Thank AVK. I may have confused you with my previous post.  The snippit I posted that leaks does so because I set a pointer to point to the record using S.Min.GetData, not because of an incomplete dispose.  It appears that calling S.Min.GetData always creates a new iterator using the create statement in the Min function.  Min itself is not a creator but it calls create and returns the result.

So, easy answer, every call to S.Min requires a Free and just don't do things like -
Code: Pascal  [Select][+][-]
  1.     dispose(S.Min.GetData);
  2. //or
  3.     p := S.Min.GetData;
  4.  
In both the above cases, you loose track of the iterator so cannot free it.

So, the right way to free/dispose, yes, I see what your suggestion is trying to do, makes sense. But my version works fine, no leaks and no crashes and a shorter code and ever so slightly quicker. To avoid confusion, here it is again -

Code: Pascal  [Select][+][-]
  1.     it := S.Min;
  2.     repeat
  3.             p := it.GetData;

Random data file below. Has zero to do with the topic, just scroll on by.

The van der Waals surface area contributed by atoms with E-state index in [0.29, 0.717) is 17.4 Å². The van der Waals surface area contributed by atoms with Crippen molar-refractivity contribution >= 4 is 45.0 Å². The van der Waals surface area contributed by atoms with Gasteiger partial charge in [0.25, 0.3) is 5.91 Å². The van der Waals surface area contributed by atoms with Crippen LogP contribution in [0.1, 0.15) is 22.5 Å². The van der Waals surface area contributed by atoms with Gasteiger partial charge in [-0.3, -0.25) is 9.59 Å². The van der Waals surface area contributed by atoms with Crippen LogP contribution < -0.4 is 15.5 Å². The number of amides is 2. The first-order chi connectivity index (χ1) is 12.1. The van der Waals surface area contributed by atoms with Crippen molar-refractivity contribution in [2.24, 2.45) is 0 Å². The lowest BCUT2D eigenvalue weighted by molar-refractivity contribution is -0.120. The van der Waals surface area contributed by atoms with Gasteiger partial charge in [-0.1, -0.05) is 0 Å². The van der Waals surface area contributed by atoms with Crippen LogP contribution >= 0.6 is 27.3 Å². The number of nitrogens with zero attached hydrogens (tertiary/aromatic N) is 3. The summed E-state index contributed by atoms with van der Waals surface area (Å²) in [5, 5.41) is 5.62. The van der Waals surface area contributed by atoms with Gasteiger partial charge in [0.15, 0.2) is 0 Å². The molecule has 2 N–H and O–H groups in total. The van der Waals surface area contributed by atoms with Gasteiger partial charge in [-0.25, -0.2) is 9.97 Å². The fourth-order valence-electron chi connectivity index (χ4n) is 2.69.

4.             dispose(p);
  5.     until not it.Next;;
  6.     it.Free;
  7.     S.Free;

Create (just the one) iterator, call its GetData function to get a pointer to a record, dispose the record and repeat until the iterator's Next function is false. Then free the iterator and then the TSet itself.  I am not removing the pointer from the TSet, just disposing of what ever its pointing to.  And heattrc tells me that I have no leaks.

I have been putting quite a lot of data through the TSet in the last hour or so, it does seem quick to me. But I have not yet tried the AVL version to compare.

QUESTION : If I write up this wiki page, do I (ie 'we') say we don't recommend people use this unit because it has a few unexplained behaviors ?